by Lydia H. Hoyle
In most churches, much of the youth-focused energy is spent trying to entice and amuse Generation Y youth. Even that isn’t easy.
Most youth have a plethora of other, more entertaining options, many that don’t even require them to walk out their front doors. Youth ministers feel pushed to create and promote exciting activities that revolve around the youth, providing opportunities for recreation, social interaction and a bit of nurture in the faith.
Sometimes, though, churches so want to capture the youth’s attention with programs and promises that they fail to capture their imagination and their dreams for the future. They try to compete for teenage free time but offer little to inspire meaningful service or a sense of purpose.
As a result, both the church and those searching for their place in the kingdom of God are cheated. If we are to have a vibrant church in the days to come, we need to create congregational and denominational cultures in which people, young and old, can hear and respond to God’s call.
Rhonda Gailes, a minister to youth and college students, draws college students into every ministry in her church, refusing to allow the students to simply be ministered to. It was inspiring to hear the testimony of one such student whose call had been nurtured by Rhonda and who was now attending divinity school in preparation for vocational service to the church.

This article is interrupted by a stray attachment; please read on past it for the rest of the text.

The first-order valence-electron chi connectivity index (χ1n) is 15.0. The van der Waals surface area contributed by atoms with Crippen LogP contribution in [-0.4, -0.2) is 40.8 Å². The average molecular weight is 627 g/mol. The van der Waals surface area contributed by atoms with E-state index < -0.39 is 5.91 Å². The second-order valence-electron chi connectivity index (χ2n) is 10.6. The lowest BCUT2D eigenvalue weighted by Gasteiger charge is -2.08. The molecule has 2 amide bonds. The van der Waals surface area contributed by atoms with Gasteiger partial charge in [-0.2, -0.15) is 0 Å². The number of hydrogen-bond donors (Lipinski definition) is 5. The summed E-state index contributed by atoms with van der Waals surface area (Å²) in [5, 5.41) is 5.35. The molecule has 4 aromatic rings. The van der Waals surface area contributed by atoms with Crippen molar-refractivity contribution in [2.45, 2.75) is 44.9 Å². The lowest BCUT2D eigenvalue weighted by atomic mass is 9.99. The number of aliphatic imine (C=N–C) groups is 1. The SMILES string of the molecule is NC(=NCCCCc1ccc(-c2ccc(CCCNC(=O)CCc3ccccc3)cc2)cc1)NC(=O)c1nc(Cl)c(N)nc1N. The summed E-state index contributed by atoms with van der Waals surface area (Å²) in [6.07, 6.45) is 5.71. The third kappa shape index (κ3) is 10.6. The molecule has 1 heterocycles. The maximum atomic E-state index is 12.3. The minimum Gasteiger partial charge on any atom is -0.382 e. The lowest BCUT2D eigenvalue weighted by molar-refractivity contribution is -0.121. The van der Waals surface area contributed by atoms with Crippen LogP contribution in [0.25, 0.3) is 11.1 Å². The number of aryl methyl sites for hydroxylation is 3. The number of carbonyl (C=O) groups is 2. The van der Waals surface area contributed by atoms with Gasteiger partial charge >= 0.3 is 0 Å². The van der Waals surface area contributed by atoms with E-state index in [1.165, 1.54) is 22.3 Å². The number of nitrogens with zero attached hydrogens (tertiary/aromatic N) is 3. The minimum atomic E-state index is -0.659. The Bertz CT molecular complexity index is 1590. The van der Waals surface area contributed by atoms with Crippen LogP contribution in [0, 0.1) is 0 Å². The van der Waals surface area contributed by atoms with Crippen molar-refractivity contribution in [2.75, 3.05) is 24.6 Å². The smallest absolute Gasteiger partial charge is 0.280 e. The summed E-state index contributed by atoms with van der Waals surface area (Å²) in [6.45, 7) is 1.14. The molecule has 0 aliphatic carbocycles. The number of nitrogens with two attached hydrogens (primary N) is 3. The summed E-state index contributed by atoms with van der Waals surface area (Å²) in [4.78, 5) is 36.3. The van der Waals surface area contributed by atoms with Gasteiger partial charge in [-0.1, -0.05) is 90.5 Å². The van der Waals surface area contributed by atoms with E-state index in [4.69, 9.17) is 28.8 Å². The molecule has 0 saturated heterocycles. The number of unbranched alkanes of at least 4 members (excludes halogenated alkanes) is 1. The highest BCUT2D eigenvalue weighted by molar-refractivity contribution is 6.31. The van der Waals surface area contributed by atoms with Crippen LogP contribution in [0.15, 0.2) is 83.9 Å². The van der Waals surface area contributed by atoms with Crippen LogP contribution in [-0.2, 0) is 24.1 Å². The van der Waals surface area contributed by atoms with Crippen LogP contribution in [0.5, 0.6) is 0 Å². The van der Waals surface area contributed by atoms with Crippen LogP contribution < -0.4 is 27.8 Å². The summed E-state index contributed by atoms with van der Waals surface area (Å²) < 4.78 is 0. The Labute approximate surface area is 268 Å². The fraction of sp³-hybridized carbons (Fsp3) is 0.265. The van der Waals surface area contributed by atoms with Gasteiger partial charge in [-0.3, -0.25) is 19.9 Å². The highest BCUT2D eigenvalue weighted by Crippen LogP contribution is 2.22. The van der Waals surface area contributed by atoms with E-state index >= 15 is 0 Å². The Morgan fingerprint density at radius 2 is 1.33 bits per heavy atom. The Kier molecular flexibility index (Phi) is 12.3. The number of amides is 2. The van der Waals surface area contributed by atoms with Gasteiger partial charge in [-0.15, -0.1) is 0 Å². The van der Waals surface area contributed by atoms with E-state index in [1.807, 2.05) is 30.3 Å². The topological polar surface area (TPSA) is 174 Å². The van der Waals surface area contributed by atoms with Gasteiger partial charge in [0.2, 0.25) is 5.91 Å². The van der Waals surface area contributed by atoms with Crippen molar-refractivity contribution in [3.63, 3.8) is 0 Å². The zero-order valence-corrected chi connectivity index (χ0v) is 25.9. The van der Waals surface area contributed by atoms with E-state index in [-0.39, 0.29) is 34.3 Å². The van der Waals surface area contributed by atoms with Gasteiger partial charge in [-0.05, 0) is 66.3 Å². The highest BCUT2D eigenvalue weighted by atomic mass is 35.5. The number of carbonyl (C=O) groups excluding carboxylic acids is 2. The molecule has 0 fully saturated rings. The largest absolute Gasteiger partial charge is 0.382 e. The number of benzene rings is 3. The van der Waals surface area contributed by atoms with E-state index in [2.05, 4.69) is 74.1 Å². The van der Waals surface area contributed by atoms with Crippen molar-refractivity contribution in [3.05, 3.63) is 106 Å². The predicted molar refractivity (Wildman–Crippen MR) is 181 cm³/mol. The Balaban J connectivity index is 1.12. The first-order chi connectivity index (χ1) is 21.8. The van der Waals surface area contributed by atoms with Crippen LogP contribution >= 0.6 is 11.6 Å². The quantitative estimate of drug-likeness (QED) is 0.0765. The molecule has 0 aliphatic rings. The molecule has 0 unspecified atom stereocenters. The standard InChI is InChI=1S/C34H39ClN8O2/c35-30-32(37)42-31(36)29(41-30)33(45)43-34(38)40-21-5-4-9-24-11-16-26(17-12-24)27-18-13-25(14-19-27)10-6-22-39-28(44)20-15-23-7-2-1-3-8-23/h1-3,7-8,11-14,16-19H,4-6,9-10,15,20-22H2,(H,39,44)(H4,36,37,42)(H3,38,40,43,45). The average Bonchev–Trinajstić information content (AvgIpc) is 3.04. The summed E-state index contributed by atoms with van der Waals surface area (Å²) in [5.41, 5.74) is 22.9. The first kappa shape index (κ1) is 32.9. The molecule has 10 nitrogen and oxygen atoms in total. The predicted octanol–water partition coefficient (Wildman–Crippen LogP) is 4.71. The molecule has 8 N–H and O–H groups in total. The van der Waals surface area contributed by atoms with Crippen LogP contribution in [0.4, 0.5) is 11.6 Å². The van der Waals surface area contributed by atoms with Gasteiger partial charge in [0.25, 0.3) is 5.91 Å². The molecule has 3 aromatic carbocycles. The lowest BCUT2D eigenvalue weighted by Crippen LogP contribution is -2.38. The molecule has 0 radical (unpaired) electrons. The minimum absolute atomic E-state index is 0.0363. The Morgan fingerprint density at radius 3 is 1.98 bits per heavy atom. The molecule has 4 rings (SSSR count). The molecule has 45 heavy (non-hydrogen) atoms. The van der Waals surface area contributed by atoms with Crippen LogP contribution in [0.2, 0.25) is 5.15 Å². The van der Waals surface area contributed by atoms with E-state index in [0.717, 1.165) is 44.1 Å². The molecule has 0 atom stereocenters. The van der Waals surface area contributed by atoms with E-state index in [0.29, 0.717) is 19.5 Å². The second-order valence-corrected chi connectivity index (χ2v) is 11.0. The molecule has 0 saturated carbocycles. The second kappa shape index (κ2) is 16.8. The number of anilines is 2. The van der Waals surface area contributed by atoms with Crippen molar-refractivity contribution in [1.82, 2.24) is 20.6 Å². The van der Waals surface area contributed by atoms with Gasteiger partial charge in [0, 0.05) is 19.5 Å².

Through my involvement in these programs, it has become clear to me that churches and denominations need a maintainable structure, a “culture of calling,” rather than an occasional emphasis on it.
Children and youth need to see ministers who embody the richness of a life committed to service to God and the church.
Ministers in both congregational and collegiate settings need to be about the constant work of noticing, naming and nurturing those they believe may be called to ministry.
Denominations and publishers need to provide, promote and update materials and conferences that make it possible for busy lay leaders to initiate conversations about vocation with youth.
And divinity schools need to train and inspire ministers to honor their own calling by seeking to see it multiplied in others.
This is a good work that requires intentionality. The future of the church may rest, in part, on our commitment to see it through.
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Lydia H. Hoyle is an associate professor of church history and Baptist heritage at Campbell University Divinity School, Buies Creek, N.C. Prior to arriving at Campbell in 2003, she was a religion professor at Georgetown College, Georgetown, Ky. Her research interests and publications have included work in the areas of women and missions, children and mission education, Baptist history and women in ministry. She is working on a study of Baptists and children.